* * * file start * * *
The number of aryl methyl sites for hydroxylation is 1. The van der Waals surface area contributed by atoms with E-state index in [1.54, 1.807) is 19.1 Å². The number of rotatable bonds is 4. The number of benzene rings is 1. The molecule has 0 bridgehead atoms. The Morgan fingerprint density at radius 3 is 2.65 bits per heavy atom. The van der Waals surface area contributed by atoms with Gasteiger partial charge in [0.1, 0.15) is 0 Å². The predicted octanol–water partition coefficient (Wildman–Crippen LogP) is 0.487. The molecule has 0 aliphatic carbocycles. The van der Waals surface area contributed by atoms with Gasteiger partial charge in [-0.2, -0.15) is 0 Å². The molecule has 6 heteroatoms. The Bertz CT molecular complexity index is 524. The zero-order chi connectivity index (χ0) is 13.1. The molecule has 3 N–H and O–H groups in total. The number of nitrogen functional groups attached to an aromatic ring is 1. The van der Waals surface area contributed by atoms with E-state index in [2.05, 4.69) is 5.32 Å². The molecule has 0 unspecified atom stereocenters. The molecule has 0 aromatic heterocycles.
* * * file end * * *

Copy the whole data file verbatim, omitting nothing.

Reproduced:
The number of aryl methyl sites for hydroxylation is 1. The van der Waals surface area contributed by atoms with E-state index in [1.54, 1.807) is 19.1 Å². The number of rotatable bonds is 4. The number of benzene rings is 1. The molecule has 0 bridgehead atoms. The Morgan fingerprint density at radius 3 is 2.65 bits per heavy atom. The van der Waals surface area contributed by atoms with Gasteiger partial charge in [0.1, 0.15) is 0 Å². The predicted octanol–water partition coefficient (Wildman–Crippen LogP) is 0.487. The molecule has 0 aliphatic carbocycles. The van der Waals surface area contributed by atoms with Gasteiger partial charge in [-0.2, -0.15) is 0 Å². The molecule has 6 heteroatoms. The Bertz CT molecular complexity index is 524. The zero-order chi connectivity index (χ0) is 13.1. The molecule has 3 N–H and O–H groups in total. The number of nitrogen functional groups attached to an aromatic ring is 1. The van der Waals surface area contributed by atoms with E-state index in [2.05, 4.69) is 5.32 Å². The molecule has 0 unspecified atom stereocenters. The molecule has 0 aromatic heterocycles.